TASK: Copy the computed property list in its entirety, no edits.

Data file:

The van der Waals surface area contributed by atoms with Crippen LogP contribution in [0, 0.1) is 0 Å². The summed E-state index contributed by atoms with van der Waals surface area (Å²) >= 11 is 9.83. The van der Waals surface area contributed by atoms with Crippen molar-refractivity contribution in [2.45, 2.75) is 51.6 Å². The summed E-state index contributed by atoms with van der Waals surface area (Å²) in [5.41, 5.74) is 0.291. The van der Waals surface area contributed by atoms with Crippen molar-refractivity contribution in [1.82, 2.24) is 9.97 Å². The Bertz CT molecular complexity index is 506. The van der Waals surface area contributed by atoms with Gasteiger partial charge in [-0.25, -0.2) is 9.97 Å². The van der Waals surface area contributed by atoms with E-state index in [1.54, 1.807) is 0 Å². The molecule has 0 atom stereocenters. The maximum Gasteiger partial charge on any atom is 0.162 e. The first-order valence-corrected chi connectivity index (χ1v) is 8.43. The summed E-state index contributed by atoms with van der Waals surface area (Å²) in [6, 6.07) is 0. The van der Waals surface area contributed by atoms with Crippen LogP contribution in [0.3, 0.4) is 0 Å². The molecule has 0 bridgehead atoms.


The van der Waals surface area contributed by atoms with Crippen LogP contribution in [0, 0.1) is 0 Å². The summed E-state index contributed by atoms with van der Waals surface area (Å²) >= 11 is 9.83. The van der Waals surface area contributed by atoms with Crippen molar-refractivity contribution in [2.45, 2.75) is 51.6 Å². The summed E-state index contributed by atoms with van der Waals surface area (Å²) in [5.41, 5.74) is 0.291. The van der Waals surface area contributed by atoms with Crippen molar-refractivity contribution in [1.82, 2.24) is 9.97 Å². The Bertz CT molecular complexity index is 506. The van der Waals surface area contributed by atoms with Gasteiger partial charge in [-0.25, -0.2) is 9.97 Å². The van der Waals surface area contributed by atoms with E-state index in [1.54, 1.807) is 0 Å². The molecule has 0 atom stereocenters. The maximum Gasteiger partial charge on any atom is 0.162 e. The first-order valence-corrected chi connectivity index (χ1v) is 8.43. The summed E-state index contributed by atoms with van der Waals surface area (Å²) in [6, 6.07) is 0. The van der Waals surface area contributed by atoms with Crippen LogP contribution in [0.3, 0.4) is 0 Å². The molecule has 0 bridgehead atoms.